Gatwick Airport to cut summer flights as staff shortages take their toll
Image credit: Dreamstime
Staff shortages have forced Gatwick Airport to announce that it will temporarily reduce the number of flights that can take off per day over the summer.
It plans to slowly increase the number over July and August by gradually raising capacity level at the airport as long as staffing number support it.
During the peak holiday period, the airport will see 825 flights a day take off in July and then up to 850 flights a day in August.
The move follows a rapid upturn in air traffic levels at Gatwick, with the Jubilee holiday week seeing around 800 flights use the runway on average each day.
Gatwick has already seen over 10 million passengers travel through the airport in the first six months of this year as numbers rise after the Covid-19 pandemic, which badly affected the aviation sector.
Despite the rebounding of the sector, Heathrow Airport recently revealed that passenger numbers had only reached 79 per cent of pre-pandemic levels in May.
In a self-penned review of its capabilities, Gatwick found that a number of companies based there will continue to operate with a severe lack of staff resources over the summer holiday period.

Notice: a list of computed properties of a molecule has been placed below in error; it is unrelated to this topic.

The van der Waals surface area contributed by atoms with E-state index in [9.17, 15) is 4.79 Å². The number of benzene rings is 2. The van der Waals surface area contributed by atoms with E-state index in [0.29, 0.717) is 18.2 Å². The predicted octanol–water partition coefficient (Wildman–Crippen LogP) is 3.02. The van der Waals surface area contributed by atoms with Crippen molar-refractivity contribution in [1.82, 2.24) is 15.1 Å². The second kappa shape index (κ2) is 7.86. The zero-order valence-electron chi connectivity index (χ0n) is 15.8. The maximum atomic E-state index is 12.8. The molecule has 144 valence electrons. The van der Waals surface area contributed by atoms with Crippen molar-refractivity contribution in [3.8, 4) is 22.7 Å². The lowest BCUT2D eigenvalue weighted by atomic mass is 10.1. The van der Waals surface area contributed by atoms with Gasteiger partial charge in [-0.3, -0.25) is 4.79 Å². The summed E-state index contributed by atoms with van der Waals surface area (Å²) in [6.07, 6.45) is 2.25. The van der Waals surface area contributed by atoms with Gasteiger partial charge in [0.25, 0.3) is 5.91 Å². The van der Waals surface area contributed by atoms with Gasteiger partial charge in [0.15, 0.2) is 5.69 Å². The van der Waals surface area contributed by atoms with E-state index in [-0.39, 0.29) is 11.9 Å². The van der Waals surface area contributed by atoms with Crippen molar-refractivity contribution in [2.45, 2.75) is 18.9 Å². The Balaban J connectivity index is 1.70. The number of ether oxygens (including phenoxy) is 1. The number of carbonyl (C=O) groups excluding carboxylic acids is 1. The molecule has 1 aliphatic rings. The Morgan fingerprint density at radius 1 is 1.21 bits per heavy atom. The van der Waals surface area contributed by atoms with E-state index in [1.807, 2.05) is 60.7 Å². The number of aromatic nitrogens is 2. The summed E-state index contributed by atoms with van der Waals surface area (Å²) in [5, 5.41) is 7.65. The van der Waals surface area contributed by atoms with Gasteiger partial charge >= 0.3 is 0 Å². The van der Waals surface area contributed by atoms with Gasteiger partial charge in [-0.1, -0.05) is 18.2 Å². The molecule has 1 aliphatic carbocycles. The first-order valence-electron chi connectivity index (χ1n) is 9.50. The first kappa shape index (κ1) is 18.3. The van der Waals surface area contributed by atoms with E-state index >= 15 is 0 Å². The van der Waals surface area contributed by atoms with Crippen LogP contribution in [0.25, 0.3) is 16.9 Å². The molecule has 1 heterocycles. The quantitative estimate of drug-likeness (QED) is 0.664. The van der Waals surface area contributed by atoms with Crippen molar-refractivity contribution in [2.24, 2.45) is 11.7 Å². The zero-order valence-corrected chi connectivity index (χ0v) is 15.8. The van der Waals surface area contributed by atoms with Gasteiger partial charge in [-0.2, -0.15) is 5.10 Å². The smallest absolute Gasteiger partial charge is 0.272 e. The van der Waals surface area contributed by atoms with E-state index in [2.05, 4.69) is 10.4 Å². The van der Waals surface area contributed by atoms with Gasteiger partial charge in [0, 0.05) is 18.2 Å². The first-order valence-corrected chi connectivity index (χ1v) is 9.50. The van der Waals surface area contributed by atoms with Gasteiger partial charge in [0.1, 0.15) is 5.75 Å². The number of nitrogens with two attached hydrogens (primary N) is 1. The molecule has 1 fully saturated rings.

If not addressed, this issue would see airport passengers continuing to experience an unreliable and potentially poor standard of service, including more queues, delays and last-minute cancellations.
Speaking to Sky News, business minister Paul Scully said that some staff could work longer hours if they wanted to as a way to help out with current airport chaos.
“I’m not talking about going out forcing people to do anything, but we just want to make sure that they’re matched up properly so that it’s just that those people who can work longer – that want to work longer – can do,” he said on the programme.
Stewart Wingate, Gatwick Airport CEO, said: “Gatwick prepared well for the restart of international travel by successfully reopening our South Terminal and we have now successfully recruited 400 new colleagues to help us process passengers quickly through security this summer.
“We are also working closely with our airlines to avoid disruption to passengers this summer, and while more newly recruited staff will start work in coming weeks, we know it will be a busy summer.
“As has already been the case, the vast majority of flights over the summer will operate as normal, and the steps taken today mean that our passengers can expect a more reliable and better standard of service, while also improving conditions for staff working at the airport.
Gatwick is the UK’s second largest airport and flies a range of both short and long-haul point-to-point services.
Last month, the government published its long-awaited strategy to support the recovery of the sector in the wake of the pandemic. With a focus on climate change, it said the UK must “act quickly and decisively” to cut aviation emissions to zero by developing clean aircraft, sustainable fuels and more efficient airspace and airports.
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